February 21, 2006

Promoting “Free” Content [7:07 am]

Ready to catch the next wave [pdf]

Pummeled by an enormously successful holiday media and publicity blitz, terrestrial radio this week begins a multi-pronged marketing counteroffensive that it hopes will bring its overhead competitors back down to earth, preferably in one huge crash.

Cooperating in unprecedented ways, terrestrial radio broadcasters are officially unveiling a significant tech innovation of their own and a high profile nationwide campaign to trumpet it. One campaign that began Monday in Los Angeles and more than two-dozen other big cities heralds terrestrial’s long-awaited entrance into the digital age.

[...] Radio’s answer to that long-simmering question is HD digital radio, the industry’s next-generation product that can best compete with satellite’s sound quality and dizzying programming options. In the works for more than a decade, digital radio will enable broadcasters to significantly upgrade their signal — AM will sound like FM, which in turn will sound like a CD, they say.

Further, the compressed digital signal will allow for multicasting, which means radio stations will be able to divide their dial spot into anywhere from two to four channels. For instance, Clear Channel Radio’s KBIG-FM will continue to air an adult contemporary format at 104.3, but now is also playing round-the-clock disco hits on its side channel, 104.3-2.

Nationwide, only about 700 stations are broadcasting in digital and just about 260 of those stations are or will soon be multicasting, including about a dozen in Los Angeles. Industry officials say both those national figures are expected to more than double within the next year.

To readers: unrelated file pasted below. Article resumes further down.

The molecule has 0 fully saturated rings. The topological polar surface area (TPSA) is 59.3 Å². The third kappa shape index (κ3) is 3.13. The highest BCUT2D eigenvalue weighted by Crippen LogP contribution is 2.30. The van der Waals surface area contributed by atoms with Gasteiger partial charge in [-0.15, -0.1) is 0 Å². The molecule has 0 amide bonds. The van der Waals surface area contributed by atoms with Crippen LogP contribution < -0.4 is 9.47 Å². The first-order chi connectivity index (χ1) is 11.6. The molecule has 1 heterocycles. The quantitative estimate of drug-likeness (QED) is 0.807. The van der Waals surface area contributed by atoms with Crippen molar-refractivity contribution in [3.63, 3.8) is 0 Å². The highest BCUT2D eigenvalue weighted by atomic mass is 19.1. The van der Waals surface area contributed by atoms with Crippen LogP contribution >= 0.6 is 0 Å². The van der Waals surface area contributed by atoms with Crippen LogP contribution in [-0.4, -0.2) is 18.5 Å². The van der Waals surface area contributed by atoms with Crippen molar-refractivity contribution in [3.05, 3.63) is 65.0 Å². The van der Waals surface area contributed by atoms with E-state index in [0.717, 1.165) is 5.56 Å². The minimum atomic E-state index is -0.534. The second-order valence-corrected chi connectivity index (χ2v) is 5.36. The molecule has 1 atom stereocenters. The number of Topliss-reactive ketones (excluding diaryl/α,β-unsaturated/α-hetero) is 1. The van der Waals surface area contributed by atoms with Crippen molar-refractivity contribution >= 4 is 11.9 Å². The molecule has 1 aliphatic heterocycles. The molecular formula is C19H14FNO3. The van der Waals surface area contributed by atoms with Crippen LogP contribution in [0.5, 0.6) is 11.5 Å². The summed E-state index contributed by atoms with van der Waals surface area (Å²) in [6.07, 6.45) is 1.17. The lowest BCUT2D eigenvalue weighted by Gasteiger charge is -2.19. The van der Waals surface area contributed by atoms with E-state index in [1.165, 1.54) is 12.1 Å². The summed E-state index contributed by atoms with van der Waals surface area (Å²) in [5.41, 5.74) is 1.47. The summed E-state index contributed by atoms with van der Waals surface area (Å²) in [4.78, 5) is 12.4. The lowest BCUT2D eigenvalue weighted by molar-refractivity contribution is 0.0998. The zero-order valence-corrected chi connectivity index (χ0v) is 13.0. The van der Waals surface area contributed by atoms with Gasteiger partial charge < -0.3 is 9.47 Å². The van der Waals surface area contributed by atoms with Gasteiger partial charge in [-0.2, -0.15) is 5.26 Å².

[...] For their part, XM and Sirius Satellite Radio regard terrestrial’s digital launch and accompanying marketing as more circling of the wagons. Driven by the holidays and a publicity windfall surrounding Stern’s move to Sirius, both companies combined to score nearly 2 million new paid subscribers in the last quarter of 2005.

The huge gains came at a heavy cost — both companies reported a combined quarterly loss of roughly $600 million as they continued to shell out big dollars for publicity and their marquee talent. Meanwhile, a high-ranking XM official resigned from the company’s board earlier this month and warned of a possible financial “crisis.”

Despite the financial hemorrhaging, the two companies contend subscribers will reverse the bleeding, and indeed have made bold predictions for their future — Sirius says it will double subscribers to 6 million by the end of this year; XM says it will have 20 million by 2010.

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